Urinary Incontinence - etiology - physiopathology - psychology
Abstract
To investigate the test-retest reliability of Danish Prostatic Symptom Score (DAN-PSS-1) questionnaire in a sample of stroke patients.
A prospective study design was used in which the stroke patients were invited to complete a postal self-administrated DAN-PSS-1 questionnaire twice. The questionnaire consists of 12 questions related to lower urinary tract symptoms (LUTS). The participants were asked to state the frequency and severity of their symptoms (symptom score) and its impact on their daily life (bother score). Seventy-one stroke patients were included and 59 (83%) answered the questionnaire twice. The reliability test was done in two aspects: (a) detecting the frequency of each symptom and its bother factor, the scores were reduced to a two-category scale (=0, >0) and simple kappa statistics was used; (b) detecting the severity of each symptom and its bother factor, the total scale (0-3) and weighted kappa statistics was used.
The proportion of agreement for the frequency symptom scores ranged from 76% to 97% and the simple kappa coefficient ranged from poor (kappa = 0.00) to excellent (kappa = 0.91). The proportion of agreement for the corresponding bother scores ranged from 76% to 95% and the simple kappa coefficient ranged from good (kappa = 0.61) to excellent (kappa = 0.84). The weighted kappa coefficient for the severity symptom scores ranged from moderate (kappa(w) = 0.43) to good (kappa(w) = 0.75) and the corresponding bother scores ranged from moderate (kappa(w) = 0.48) to good (kappa(w) = 0.68).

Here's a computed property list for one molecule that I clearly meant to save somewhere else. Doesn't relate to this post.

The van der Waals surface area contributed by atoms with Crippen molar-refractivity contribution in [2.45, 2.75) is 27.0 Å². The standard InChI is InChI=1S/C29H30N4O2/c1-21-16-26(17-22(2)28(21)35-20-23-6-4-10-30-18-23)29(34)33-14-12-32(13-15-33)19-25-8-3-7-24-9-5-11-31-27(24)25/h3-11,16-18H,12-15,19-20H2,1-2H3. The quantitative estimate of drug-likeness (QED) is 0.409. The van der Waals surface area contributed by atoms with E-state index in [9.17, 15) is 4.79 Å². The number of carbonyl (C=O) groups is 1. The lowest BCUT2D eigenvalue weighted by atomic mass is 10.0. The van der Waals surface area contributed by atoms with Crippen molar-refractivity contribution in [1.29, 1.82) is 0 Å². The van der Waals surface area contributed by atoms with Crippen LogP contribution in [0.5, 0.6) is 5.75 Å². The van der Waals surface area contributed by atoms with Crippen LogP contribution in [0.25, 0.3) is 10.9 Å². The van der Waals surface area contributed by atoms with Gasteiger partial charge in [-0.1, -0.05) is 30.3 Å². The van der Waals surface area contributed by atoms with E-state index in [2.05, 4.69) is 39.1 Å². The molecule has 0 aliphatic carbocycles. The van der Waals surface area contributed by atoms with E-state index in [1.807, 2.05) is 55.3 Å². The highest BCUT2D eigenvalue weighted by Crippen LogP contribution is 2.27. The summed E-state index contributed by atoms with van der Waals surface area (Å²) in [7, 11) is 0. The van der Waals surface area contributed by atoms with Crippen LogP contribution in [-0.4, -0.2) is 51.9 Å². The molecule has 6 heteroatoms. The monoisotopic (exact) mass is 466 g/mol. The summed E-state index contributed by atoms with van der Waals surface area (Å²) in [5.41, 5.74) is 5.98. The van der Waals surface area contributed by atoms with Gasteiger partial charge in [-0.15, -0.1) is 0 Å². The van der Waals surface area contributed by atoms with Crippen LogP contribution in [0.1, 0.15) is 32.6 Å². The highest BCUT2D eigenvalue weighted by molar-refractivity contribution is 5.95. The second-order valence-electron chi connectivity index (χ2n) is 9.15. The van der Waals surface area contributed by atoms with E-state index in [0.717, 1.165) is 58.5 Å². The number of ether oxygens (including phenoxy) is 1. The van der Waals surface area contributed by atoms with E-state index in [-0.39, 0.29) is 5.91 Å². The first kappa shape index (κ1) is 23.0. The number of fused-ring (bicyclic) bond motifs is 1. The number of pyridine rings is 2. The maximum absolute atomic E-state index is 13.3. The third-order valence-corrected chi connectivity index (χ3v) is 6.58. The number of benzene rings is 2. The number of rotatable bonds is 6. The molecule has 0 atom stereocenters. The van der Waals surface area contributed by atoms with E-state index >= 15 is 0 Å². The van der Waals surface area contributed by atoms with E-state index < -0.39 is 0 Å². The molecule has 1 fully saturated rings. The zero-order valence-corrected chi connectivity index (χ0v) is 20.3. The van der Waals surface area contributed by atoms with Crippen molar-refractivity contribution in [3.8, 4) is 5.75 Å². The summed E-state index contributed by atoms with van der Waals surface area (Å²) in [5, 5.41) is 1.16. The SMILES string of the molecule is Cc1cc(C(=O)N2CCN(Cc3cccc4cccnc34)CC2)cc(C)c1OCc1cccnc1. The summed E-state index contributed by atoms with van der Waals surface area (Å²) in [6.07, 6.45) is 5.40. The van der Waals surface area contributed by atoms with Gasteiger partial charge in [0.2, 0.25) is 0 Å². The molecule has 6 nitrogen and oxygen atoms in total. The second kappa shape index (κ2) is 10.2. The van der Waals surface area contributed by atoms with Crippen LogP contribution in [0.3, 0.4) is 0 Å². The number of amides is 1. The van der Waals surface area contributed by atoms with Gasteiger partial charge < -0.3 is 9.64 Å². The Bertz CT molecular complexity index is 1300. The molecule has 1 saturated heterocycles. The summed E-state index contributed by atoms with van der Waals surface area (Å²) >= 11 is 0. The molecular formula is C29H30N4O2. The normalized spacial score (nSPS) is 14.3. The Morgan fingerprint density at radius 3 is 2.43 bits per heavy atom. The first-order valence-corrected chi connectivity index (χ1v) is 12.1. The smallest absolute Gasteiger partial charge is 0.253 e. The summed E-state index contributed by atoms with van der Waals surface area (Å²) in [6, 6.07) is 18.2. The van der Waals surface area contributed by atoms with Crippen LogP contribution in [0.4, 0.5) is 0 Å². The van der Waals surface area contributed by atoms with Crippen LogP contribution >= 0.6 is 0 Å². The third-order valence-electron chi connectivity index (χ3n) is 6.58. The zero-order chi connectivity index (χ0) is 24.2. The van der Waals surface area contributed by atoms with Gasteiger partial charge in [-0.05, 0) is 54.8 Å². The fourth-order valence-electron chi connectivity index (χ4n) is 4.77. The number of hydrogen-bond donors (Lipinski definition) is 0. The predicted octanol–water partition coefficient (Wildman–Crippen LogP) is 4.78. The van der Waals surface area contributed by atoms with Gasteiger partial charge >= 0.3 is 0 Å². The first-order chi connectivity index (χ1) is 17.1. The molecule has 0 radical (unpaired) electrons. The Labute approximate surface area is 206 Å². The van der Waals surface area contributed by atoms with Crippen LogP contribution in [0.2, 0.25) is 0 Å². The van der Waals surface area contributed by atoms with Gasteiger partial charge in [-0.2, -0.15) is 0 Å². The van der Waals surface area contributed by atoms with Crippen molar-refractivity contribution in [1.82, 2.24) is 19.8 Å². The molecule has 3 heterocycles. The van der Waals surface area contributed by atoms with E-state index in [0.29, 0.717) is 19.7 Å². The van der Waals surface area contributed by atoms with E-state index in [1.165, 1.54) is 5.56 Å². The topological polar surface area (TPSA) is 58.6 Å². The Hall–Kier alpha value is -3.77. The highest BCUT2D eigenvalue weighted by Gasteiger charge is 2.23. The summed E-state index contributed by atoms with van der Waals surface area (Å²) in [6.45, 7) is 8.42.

The DAN-PSS-1 questionnaire had acceptable test-retest reliability and may be suitable for measuring the frequency and severity of LUTS and its bother factor in stroke patients.
Notes
Erratum In: Neurourol Urodyn. 2008;27(1):100
PubMed ID
16568420 View in PubMed
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Epidural spinal myelolipoma in a dog.

https://arctichealth.org/en/permalink/ahliterature86056
Source
J Am Anim Hosp Assoc. 2007 Mar-Apr;43(2):132-5
Publication Type
Article
Author
Ueno Hiroshi
Miyake Tsuyoshi
Kobayashi Yoshiyasu
Yamada Kazutaka
Uzuka Yuji
Author Affiliation
Faculty of Applied Biological Sciences, Department of Clinical Veterinary Science, Gifu University, 1-1 Yanagido, Gifu, 501-1193 Japan.
Source
J Am Anim Hosp Assoc. 2007 Mar-Apr;43(2):132-5
Language
English
Publication Type
Article
Keywords
Adrenal Gland Neoplasms - complications - diagnosis - surgery - veterinary
Animals
Dog Diseases - diagnosis - etiology - pathology - surgery
Dogs
Epidural Neoplasms - complications - diagnosis - surgery - veterinary
Laminectomy - veterinary
Magnetic Resonance Imaging - veterinary
Male
Myelolipoma - complications - diagnosis - surgery - veterinary
Paresis - etiology - veterinary